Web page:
1 Nov 2011

Half FIT

One morning two weeks ago, I was awoken by some banging coming from a neighbour's roof. Draw back curtains and, lo and behold, across the street, some guys are up on the roof, seating some PV panels. Now this is a street running North-South, which means the panels are facing due east, so the amount of power they will create will be well down on their designed output.

To me, this was a sure fire sign that the Feed-in-Tariffs (FITS) had gone too far. Harvesting sunlight to make electricity in this manner is never really going to make much sense in a northerly latitude like ours, and doing it inefficiently like this really offends me. No way would anyone ever conceive of erecting east-facing PV if it wasn't for the promise of a big fat subsidy cheque. I've never liked these subsidies (having bleated about them on this blog often enough) and I don't have a huge amount of sympathy for these businesses which have apparently been "caught out" by this week's announcement that the subsidy is to be approximately halved forthwith (actually from December 12th).

Building a business plan on the whims of government renewable subsidies has never been a clever idea, especially in the UK which has a lamentable history in this area. We had Clear Skies, launched in 2003: they cocked that up. We had the Low Carbon Buildings Programme, launched in 2006: they cocked that up. Now the FITs, launched way back in April 2010, show every sign of being cocked-up too. Roll on the Renewable Heat Incentive!


  1. Mark,
    You only get a subsidy for the electricity that you produce not just for putting the PV there. So if people want to waste money on east-facing roofs, isn't that their call?

    Bob Irving

  2. I expect that's true but the company doing the installation banks the cheque however the system performs.

    Solar PV is the new Double Glazing,

    To be super cynical "If a thing's not worth doing at all it certainly isn't worth doing properly"

  3. Bob,

    That rather assumes that people are aware of what is going on and that an east-facing PV array is not the greatest idea ever thought of. The mad scramble for the 41p FIT seems to have trumped common sense.

  4. Yes, I'm not a fan of FITs either for a whole host of reasons. And yes, the lost opportunity of spending the resources involved in this PV installation on another one somewhere better is one of those reasons.

    However, don't knock east or west facing installations too hard; they're not that far down on a perfect south facing setup. I'd suggest playing with PVGIS for an idea.

    Further, E/W installations stretch the length of the day when PV is generating useful power which would be useful if we ever got to the point where PV was making a significant contribution to the grid, at least in summer.

  5. I think Mark is right to say a sign of an excessive subsidy is that it still pays to put PVs in a sub-optimal position - ie even if you only got 75% of the return compared with a perfect orientation it was still worth it.

    Now the consultation on FIT throws another confused incentive into the mix: combining household efficiency with FIT. I'm fully in favour of efficiency, and think it should be prerequisite for any heat generation incentives - but for solar PV it doesn't make sense. Will people only insulate houses with south facing roofs as these are optimal for PV - or will PV only go on the roofs of houses which can be insulated easily, irrespective of latitude or roof orientation?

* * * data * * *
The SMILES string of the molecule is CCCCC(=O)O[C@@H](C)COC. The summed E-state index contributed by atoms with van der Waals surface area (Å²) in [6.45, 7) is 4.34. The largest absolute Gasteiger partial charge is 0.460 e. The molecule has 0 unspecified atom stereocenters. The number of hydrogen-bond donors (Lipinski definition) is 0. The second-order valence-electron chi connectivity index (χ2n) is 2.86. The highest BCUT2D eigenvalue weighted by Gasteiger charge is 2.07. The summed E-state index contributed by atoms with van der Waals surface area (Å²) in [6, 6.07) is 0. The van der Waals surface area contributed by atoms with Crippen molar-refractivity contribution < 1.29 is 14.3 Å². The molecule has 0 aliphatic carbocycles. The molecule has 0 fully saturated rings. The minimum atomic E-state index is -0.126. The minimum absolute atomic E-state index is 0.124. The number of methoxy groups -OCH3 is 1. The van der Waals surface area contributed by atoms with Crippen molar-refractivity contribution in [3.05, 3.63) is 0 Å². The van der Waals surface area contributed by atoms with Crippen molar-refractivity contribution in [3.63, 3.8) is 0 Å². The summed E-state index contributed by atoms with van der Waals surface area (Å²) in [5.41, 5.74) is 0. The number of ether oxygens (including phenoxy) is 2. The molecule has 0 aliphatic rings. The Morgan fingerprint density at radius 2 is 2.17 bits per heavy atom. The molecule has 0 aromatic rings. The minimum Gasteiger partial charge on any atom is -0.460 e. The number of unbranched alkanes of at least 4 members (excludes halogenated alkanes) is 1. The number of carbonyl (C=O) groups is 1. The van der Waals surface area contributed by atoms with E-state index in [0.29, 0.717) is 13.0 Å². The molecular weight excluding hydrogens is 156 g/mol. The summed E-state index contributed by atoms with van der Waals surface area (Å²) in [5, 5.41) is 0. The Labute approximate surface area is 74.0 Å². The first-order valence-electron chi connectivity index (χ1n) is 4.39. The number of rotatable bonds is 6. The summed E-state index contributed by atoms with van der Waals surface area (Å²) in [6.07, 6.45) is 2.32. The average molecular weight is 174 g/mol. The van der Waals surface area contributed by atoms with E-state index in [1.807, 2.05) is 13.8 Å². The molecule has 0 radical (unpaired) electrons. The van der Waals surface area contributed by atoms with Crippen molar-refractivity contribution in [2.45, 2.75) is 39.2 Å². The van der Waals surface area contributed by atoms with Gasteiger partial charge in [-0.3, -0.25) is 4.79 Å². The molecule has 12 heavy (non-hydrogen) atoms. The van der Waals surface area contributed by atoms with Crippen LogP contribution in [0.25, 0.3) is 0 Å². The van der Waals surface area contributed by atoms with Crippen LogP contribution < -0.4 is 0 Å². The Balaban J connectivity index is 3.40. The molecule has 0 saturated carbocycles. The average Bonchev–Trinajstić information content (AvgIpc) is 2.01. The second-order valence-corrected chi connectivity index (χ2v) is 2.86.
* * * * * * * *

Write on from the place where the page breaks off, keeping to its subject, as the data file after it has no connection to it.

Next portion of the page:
Basically the confusion of grid linked PVs that happen to be on a roof, with the energy performance of the building underneath remains a strong feature of policy despite not making a lot of physical sense.

  6. Look at the big picture here. Solar PV has the potential to power the whole world - but only at massive scale. We won't achieve that scale until prices come down by at least a factor of 10 - and we won't get prices down until demand increases to stimulate technical development.

    The primary function of the feed-in tariff is to stabilise and support the PV industry. In that sense, it doesn't matter very much where the panels are installed.

  7. Ian writes: The primary function of the feed-in tariff is to stabilise and support the PV industry. In that sense, it doesn't matter very much where the panels are installed.

    Mark writes: Ah but it does. I've no problem with supporting PV as an industry to get it kick started. My problem is that I don't think the best place for all this PV is on domestic roofs (esp east facing ones). I would much rather they were placed on professionally run PV farms where access, maintenance and security could be managed. And just possibly these farms should be somewhere other than the British Isles.

    I realise this runs counter to the green-tinged desire for decentralised electricity, but so be it.

  8. > My problem is that I don't think the best place for all this PV is on domestic roofs (esp east facing ones).

    See it from a political perspective. Why didn't we all just go out and fix global warming 10 years ago? It would cost no more than a medium-sized war, and we seem willing to fund plenty of those.

    One reason is that it all seems rather remote to the average voter. I think the politicians' hope is that voters will start to see carbon reduction as a normal civic duty, like not dropping litter. For that it must be ubiquitous and visible - even on east-facing roofs.

  9. Ian,

    I cant buy into that idea. Methinks the more the public sees PV on neighbours roof tops, the more they start to feel resentful that their neighbours are getting one over on them via their increased fuel bills.